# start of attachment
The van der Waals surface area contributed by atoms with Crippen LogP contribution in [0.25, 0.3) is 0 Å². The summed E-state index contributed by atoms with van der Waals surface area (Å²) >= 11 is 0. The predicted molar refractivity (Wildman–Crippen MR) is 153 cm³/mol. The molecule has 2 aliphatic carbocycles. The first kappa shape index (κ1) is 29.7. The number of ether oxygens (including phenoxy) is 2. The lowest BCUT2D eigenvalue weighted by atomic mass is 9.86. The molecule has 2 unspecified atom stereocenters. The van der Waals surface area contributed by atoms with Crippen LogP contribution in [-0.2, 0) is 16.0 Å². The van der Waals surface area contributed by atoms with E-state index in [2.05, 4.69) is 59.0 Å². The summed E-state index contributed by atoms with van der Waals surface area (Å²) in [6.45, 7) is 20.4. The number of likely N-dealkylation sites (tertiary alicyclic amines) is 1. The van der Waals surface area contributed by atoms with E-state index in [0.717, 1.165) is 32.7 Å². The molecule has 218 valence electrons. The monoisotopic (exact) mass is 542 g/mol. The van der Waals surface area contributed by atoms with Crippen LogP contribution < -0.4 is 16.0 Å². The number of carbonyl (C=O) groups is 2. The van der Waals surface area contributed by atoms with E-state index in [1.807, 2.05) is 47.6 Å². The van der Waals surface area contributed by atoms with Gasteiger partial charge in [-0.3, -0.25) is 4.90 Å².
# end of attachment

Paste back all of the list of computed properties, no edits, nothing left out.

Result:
The van der Waals surface area contributed by atoms with Crippen LogP contribution in [0.25, 0.3) is 0 Å². The summed E-state index contributed by atoms with van der Waals surface area (Å²) >= 11 is 0. The predicted molar refractivity (Wildman–Crippen MR) is 153 cm³/mol. The molecule has 2 aliphatic carbocycles. The first kappa shape index (κ1) is 29.7. The number of ether oxygens (including phenoxy) is 2. The lowest BCUT2D eigenvalue weighted by atomic mass is 9.86. The molecule has 2 unspecified atom stereocenters. The van der Waals surface area contributed by atoms with Crippen LogP contribution in [-0.2, 0) is 16.0 Å². The van der Waals surface area contributed by atoms with E-state index in [2.05, 4.69) is 59.0 Å². The summed E-state index contributed by atoms with van der Waals surface area (Å²) in [6.45, 7) is 20.4. The number of likely N-dealkylation sites (tertiary alicyclic amines) is 1. The van der Waals surface area contributed by atoms with E-state index in [0.717, 1.165) is 32.7 Å². The molecule has 218 valence electrons. The monoisotopic (exact) mass is 542 g/mol. The van der Waals surface area contributed by atoms with Crippen LogP contribution < -0.4 is 16.0 Å². The number of carbonyl (C=O) groups is 2. The van der Waals surface area contributed by atoms with E-state index in [1.807, 2.05) is 47.6 Å². The van der Waals surface area contributed by atoms with Gasteiger partial charge in [-0.3, -0.25) is 4.90 Å².